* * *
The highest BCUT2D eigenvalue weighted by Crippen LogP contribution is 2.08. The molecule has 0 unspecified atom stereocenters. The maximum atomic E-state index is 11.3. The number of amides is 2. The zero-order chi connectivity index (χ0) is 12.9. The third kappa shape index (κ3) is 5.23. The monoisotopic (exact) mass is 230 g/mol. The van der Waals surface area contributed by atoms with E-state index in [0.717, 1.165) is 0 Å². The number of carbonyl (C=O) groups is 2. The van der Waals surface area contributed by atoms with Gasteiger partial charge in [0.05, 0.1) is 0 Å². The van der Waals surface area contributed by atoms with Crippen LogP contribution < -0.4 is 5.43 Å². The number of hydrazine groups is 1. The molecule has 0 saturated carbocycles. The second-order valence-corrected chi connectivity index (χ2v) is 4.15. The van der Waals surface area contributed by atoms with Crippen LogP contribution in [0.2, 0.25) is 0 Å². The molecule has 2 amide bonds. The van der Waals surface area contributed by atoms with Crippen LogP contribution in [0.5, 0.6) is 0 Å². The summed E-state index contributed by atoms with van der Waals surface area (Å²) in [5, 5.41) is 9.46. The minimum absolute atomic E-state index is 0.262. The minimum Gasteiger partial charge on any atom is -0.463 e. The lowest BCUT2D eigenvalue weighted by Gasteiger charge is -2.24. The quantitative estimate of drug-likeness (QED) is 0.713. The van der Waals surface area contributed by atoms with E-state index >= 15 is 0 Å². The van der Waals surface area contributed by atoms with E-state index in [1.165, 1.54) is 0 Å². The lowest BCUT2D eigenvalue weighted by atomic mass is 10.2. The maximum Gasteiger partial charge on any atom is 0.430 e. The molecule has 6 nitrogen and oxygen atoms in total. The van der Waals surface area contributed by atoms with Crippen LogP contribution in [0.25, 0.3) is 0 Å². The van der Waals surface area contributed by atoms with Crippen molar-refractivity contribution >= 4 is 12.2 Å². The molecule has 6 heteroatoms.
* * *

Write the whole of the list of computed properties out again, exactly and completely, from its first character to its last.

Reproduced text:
The highest BCUT2D eigenvalue weighted by Crippen LogP contribution is 2.08. The molecule has 0 unspecified atom stereocenters. The maximum atomic E-state index is 11.3. The number of amides is 2. The zero-order chi connectivity index (χ0) is 12.9. The third kappa shape index (κ3) is 5.23. The monoisotopic (exact) mass is 230 g/mol. The van der Waals surface area contributed by atoms with E-state index in [0.717, 1.165) is 0 Å². The number of carbonyl (C=O) groups is 2. The van der Waals surface area contributed by atoms with Gasteiger partial charge in [0.05, 0.1) is 0 Å². The van der Waals surface area contributed by atoms with Crippen LogP contribution < -0.4 is 5.43 Å². The number of hydrazine groups is 1. The molecule has 0 saturated carbocycles. The second-order valence-corrected chi connectivity index (χ2v) is 4.15. The van der Waals surface area contributed by atoms with Crippen LogP contribution in [0.2, 0.25) is 0 Å². The molecule has 2 amide bonds. The van der Waals surface area contributed by atoms with Crippen LogP contribution in [0.5, 0.6) is 0 Å². The summed E-state index contributed by atoms with van der Waals surface area (Å²) in [5, 5.41) is 9.46. The minimum absolute atomic E-state index is 0.262. The minimum Gasteiger partial charge on any atom is -0.463 e. The lowest BCUT2D eigenvalue weighted by Gasteiger charge is -2.24. The quantitative estimate of drug-likeness (QED) is 0.713. The van der Waals surface area contributed by atoms with E-state index >= 15 is 0 Å². The van der Waals surface area contributed by atoms with E-state index in [1.165, 1.54) is 0 Å². The lowest BCUT2D eigenvalue weighted by atomic mass is 10.2. The maximum Gasteiger partial charge on any atom is 0.430 e. The molecule has 6 nitrogen and oxygen atoms in total. The van der Waals surface area contributed by atoms with Crippen LogP contribution in [0.25, 0.3) is 0 Å². The van der Waals surface area contributed by atoms with Crippen molar-refractivity contribution >= 4 is 12.2 Å². The molecule has 6 heteroatoms.